Freedom, Voluntariness, And Responsibility Notes
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What is the relationship between freedom, voluntariness, and responsibility?
In this essay, I will argue that there is a sense in which both compatibilists and incompatibilists both provide sound arguments concerning the link between freedom, voluntariness, and responsibility. I will do this by reference to a distinction between, on the one hand, attributability of responsibility, and on the other its accountability. I will take freedom as the state of being genuinely causally influential on one’s actions, and voluntariness as having acted in such a state.
In performing/failing to perform a morally significant action, we often want to respond in a certain way. For instance, we might praise someone for helping an old lady across the street, or we might blame them for kicking her in the shin. Regarding agents as worthy of one of these reactions ascribes responsibility to them on the basis of what they have done or left undone. Hence, to be morally responsible for something is to be worthy of a particular kind of reaction — praise, blame, etc.
This type of moral responsibility is to be distinguished from the mere causal connection ascribes to ‘responsible’, in saying, for instance, that new international laws are responsible for the decline in high seas piracy. In the case of moral responsibility, we mean to say that certain duties or obligations follow from making ethical judgements on certain actions.
Moral responsibility seems to be central to a widely-shared conception of ourselves as members of a distinct class of individuals. We often want to make this distinction between people and animals, which many attribute to a person’s status as a morally responsible agent. This might be seen to follow from the apparent control only we can exercise over our actions. However, supposing a person’s behaviour can be explained purely in terms of causal chains from the big bang, over which we have no actual control but must rather submit to the physical states of the universe and the laws governing changes in those physical states, it is debatable whether we can truly call agents morally responsible at all. This, I think, is the basis of the drive to theorise on moral responsibility.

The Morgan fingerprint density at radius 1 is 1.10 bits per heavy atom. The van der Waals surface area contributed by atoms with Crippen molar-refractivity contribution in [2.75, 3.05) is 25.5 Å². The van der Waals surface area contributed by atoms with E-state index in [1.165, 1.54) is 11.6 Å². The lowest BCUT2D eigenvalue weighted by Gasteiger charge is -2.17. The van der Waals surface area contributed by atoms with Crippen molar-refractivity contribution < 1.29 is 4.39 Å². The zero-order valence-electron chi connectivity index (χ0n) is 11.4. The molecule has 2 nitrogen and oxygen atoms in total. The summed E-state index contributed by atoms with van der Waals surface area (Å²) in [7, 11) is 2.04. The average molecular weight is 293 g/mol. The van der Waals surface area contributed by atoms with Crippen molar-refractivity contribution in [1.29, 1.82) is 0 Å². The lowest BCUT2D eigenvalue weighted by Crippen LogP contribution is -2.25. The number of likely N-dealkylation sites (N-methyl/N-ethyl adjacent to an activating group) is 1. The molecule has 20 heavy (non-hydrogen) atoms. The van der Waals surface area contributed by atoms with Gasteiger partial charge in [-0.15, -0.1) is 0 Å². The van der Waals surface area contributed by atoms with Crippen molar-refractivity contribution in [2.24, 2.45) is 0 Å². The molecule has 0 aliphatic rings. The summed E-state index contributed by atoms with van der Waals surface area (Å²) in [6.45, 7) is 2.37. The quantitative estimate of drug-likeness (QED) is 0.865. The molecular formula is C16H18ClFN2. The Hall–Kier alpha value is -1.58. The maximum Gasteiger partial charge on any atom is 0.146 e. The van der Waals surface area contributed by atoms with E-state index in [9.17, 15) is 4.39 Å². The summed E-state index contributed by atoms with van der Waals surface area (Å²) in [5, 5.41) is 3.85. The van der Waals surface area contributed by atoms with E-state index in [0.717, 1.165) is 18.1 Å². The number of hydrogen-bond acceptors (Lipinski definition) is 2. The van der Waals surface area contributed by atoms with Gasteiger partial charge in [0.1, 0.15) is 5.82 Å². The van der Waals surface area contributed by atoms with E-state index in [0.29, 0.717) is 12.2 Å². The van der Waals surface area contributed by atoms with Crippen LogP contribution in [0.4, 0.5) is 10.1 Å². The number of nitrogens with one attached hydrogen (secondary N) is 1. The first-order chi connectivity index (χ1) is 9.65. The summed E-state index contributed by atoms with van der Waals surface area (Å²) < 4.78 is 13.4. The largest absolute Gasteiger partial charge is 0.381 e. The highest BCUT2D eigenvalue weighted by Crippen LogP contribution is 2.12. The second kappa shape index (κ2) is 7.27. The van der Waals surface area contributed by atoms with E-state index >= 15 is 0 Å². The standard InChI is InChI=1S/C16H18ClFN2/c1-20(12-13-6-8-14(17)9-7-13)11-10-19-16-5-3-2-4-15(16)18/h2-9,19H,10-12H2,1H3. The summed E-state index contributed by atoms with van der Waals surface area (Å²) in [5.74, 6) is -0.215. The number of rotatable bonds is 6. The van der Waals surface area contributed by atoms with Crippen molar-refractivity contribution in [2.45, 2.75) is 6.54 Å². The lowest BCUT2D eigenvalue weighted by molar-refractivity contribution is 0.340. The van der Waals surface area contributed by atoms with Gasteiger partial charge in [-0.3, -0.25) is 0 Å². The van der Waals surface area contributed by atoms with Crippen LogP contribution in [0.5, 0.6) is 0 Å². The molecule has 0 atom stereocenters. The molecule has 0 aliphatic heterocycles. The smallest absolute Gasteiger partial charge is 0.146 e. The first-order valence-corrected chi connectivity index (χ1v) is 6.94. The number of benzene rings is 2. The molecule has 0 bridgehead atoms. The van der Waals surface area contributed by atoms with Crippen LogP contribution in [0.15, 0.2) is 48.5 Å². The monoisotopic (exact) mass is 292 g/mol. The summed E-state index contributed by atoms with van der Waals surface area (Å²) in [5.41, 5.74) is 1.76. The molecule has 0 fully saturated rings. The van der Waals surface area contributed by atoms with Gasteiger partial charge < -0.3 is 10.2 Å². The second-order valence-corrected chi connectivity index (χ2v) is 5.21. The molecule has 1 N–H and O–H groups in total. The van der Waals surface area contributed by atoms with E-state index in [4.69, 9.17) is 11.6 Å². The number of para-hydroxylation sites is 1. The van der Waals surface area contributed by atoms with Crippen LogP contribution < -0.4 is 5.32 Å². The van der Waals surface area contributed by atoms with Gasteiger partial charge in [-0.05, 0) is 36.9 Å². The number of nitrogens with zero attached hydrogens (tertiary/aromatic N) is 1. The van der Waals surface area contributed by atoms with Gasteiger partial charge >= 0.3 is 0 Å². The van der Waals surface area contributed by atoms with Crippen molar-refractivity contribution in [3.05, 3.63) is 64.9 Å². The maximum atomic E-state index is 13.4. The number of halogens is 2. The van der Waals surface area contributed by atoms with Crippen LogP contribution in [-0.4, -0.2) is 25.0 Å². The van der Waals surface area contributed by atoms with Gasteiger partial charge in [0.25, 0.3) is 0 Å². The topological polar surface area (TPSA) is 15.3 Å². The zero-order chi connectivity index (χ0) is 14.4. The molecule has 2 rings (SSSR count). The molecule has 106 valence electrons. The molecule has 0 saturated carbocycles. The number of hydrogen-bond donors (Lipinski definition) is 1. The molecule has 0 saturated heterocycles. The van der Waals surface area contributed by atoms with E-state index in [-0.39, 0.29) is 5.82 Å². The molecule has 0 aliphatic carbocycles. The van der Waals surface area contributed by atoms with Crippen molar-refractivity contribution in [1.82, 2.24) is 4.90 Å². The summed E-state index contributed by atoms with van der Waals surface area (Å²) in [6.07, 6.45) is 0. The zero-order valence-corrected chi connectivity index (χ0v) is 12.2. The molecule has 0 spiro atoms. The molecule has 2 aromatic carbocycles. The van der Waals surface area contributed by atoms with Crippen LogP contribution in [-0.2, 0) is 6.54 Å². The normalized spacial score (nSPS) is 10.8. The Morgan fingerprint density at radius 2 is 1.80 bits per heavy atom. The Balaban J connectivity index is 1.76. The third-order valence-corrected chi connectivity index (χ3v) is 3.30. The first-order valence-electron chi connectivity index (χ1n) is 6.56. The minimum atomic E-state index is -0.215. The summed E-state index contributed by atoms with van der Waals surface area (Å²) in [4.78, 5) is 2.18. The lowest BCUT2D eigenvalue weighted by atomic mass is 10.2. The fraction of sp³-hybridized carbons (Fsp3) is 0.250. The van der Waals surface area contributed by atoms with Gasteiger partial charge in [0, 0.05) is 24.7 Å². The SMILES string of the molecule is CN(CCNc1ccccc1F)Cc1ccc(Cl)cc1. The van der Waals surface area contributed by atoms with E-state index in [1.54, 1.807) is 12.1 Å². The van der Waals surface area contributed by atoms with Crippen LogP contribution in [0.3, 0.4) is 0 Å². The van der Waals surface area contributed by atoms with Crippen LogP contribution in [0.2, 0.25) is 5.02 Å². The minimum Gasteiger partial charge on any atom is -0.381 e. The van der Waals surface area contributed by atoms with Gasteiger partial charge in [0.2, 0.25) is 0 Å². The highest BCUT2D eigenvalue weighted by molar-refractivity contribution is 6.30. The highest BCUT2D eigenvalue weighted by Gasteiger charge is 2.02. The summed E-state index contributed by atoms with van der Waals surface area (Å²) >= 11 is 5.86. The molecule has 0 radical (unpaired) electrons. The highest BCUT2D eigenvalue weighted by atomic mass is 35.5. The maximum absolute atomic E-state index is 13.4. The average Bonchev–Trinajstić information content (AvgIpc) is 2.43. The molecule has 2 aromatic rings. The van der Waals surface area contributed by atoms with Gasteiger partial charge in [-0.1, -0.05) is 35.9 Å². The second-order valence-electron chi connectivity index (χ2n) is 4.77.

I will start with the problem of defining moral responsibility. There are two common ways in which moral responsibility is interpreted. Firtsly, there is the merit-based view.
This states that praise/blame are an appropriate reaction towards an agent if, and only if, she deserves such a reaction. Secondly, the consequentialist view, by which one ought to be praised/blamed if, and only if, such a response would lead to a beneficial alteration in the behavioural patterns of an agent.
Theorists generally recognise inner attitudes and emotions, their outward expression in blame or praise, and the imposition of corresponding sanctions or rewards, as a crucial part in the practice of holding persons responsible. These inner attitudes, emotions etc.
are generally seen to rest on some more fundamental judgment about an agent’s being responsible. That is to say, it is typically accepted that blame and praise depend in some way on a judgment/belief that the agent in question has satisfied conditions for being
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